Setbacks... argh!!

Wednesday, February 27, 2013

So, my heart has been racing at over 100 bpm for a resting rate. It was occasional for a while now, as in months, but the last few weeks, it's been constant. And then my breathing... my upper chest and throat constrict and get all tight when I talk or do much. My voice also dies out. I also get lightheaded...

All of this has brought my "getting back in shape" routine to a screeching halt. EKG, bloodwork, Echo all done. A few blood numbers slightly out of range, but nothing that sets off alarms for the doctor. Next stop is yet another appt in the morning to check my oxygen levels and some more tests... and likely get a heart monitor to take home for a day or so... oh, the joy.

You can tell I'm so thrilled. Honestly, I'm getting sick of being ... well... sick. This has also put everything else in my life to a screeching halt as well... If I can't walk 20 feet without nearly passing out, I can't go to work or school. I'm frustrated as hell.

I guess since my dad is a heart patient, they're focusing more on my heart. Also, that's been going on longer anyway... but what about my breathing? Since my doc is unavailable tomorrow, I'm seeing another one. I think I've seen this one before. it's a new clinic to me, but the name sounds familiar.

Ugh. Not a happy penguin.
Share This Post With Others
Member Comments About This Blog Post
    Heart function can easily be affected by lung function (says I, the anatomy and physiology tutor). Deoxygenated (low oxygen) blood comes in from body circulation through the right atrium (top right of the heart) and enters the right ventricle. Contraction forces it up into the lungs, where it picks up oxygen and then it flows into the left atrium (top left). Then it enters the left ventricle. Then contraction forces it out into circulation to the rest of the body.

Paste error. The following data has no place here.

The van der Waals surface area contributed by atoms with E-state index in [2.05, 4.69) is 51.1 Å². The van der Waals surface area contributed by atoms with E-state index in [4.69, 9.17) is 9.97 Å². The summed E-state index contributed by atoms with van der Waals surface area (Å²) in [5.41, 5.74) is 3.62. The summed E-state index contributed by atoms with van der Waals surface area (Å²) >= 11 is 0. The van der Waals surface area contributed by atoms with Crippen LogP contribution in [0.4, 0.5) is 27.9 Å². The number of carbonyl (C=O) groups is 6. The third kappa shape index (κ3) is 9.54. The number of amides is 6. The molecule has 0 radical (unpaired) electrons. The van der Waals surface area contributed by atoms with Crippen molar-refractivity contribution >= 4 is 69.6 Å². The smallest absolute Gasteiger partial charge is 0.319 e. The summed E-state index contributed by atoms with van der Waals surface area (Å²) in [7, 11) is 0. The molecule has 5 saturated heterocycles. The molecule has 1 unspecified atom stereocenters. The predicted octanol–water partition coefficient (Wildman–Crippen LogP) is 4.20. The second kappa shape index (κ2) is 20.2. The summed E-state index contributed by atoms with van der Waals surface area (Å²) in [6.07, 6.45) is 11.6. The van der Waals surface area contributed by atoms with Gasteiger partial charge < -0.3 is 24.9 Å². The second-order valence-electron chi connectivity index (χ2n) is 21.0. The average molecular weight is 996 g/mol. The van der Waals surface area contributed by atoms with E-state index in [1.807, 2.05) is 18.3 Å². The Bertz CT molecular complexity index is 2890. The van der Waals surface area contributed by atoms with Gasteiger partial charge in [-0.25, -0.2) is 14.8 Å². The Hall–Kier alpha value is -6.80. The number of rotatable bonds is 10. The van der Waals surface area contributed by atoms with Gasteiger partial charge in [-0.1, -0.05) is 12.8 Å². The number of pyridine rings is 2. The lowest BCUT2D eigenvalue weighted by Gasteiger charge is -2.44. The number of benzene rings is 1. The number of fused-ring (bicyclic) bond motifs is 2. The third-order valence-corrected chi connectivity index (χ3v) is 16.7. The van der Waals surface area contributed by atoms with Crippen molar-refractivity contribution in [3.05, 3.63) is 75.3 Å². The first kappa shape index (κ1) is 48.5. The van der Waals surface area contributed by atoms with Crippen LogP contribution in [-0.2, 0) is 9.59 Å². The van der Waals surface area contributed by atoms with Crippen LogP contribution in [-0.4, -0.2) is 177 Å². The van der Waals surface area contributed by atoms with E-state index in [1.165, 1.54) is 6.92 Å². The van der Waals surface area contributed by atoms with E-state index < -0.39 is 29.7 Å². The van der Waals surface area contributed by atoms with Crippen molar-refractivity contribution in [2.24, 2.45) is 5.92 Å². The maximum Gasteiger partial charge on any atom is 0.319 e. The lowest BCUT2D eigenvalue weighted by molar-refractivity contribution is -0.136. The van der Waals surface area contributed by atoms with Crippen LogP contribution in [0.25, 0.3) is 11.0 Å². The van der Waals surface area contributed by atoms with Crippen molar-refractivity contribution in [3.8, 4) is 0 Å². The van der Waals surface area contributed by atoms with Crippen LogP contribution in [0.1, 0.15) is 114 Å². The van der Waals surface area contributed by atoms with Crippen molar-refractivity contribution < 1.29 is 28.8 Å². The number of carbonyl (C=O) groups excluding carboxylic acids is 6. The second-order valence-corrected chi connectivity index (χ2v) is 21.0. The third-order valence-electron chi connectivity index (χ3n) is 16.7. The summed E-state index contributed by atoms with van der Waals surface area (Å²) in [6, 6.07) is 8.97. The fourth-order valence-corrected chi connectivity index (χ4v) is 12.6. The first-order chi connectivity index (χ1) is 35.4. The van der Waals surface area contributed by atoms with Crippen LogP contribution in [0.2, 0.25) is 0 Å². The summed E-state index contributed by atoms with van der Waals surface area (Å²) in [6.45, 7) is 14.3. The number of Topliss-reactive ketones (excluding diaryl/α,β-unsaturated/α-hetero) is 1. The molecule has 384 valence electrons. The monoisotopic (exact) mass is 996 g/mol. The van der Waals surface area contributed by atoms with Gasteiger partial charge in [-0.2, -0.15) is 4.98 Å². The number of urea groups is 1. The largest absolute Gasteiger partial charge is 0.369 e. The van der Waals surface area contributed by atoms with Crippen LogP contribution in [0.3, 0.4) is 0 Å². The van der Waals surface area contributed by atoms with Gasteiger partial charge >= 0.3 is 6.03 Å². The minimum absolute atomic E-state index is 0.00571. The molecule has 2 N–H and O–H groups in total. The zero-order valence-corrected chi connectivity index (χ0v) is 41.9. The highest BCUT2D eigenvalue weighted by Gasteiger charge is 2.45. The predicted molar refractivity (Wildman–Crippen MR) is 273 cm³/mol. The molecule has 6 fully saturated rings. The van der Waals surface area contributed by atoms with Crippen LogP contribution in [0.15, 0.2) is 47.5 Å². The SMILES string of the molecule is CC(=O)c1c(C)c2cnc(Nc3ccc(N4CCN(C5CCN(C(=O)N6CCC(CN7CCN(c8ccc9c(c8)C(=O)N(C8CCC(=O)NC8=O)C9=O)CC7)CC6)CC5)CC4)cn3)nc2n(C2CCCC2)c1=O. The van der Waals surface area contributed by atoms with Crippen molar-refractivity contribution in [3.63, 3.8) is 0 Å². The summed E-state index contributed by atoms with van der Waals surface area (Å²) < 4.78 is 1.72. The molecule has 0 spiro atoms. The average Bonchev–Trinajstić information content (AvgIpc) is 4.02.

Pulmonary restriction (usually from fluid buildup due to illness) can cause the heart to labor. If your lungs aren't bringing in enough oxygen your heart will have to beat faster in order to deliver the same amount of oxygen to your tissues.

    It may be that you have a heart problem like your family history suggests. Or it may be you have a temporary lung problem. A virus maybe, or walking pneumonia, or you are developing asthma. Any of the latter can be treated. Don't get too worried yet. It may all be ok.

    If they send you home with a holter monitor and it picks up dysrhythmias, even they do not necessarily mean you are doomed. An EKG - especially a portable one - can only tell a small part of the story. It reads electrical activity of the heart only and is used for interpretation. If anything is borderline or confusing, usually they will follow it up with a stress test or ultrasound. For instance, my own EKGs for YEARS said I had an enlarged right atrium - which was an interpretation of a dysrhythmia, not an interpretation of an actual image. An ultrasound showed I did not.

    Sometimes when lung function is controlled, all the heart symptoms disappear.

    I know tachycardia and difficulty breathing are troublesome. I have been dealing with both my entire life (check out my page). But my symptoms are better and I have worked with patients and their doctors (I am still a student) and members of my own family with similar symptoms. I have seen instances where cardiologists unfortunately shoo patients out of the office as if there is absolutely nothing wrong with them when they have no obvious cardiac disease. If that is the case, take as much documentation as you can to a good primary physician or PA or internist and hopefully they will be more considerate of your feelings.

    Chin up, penguin.
    1849 days ago

    Comment edited on: 2/27/2013 2:41:39 AM
    I hope they are able to diagnose the problem, soon! That is so scary! My resting heart rate used to be 120.. crazy! After my weight loss, it is now 70.. so much better . I wish you the best Spark Friend!! Hugs to you!
    1849 days ago
  • Add Your Comment to the Blog Post

    Log in to post a comment

    Disclaimer: Weight loss results will vary from person to person. No individual result should be seen as a typical result of following the SparkPeople program.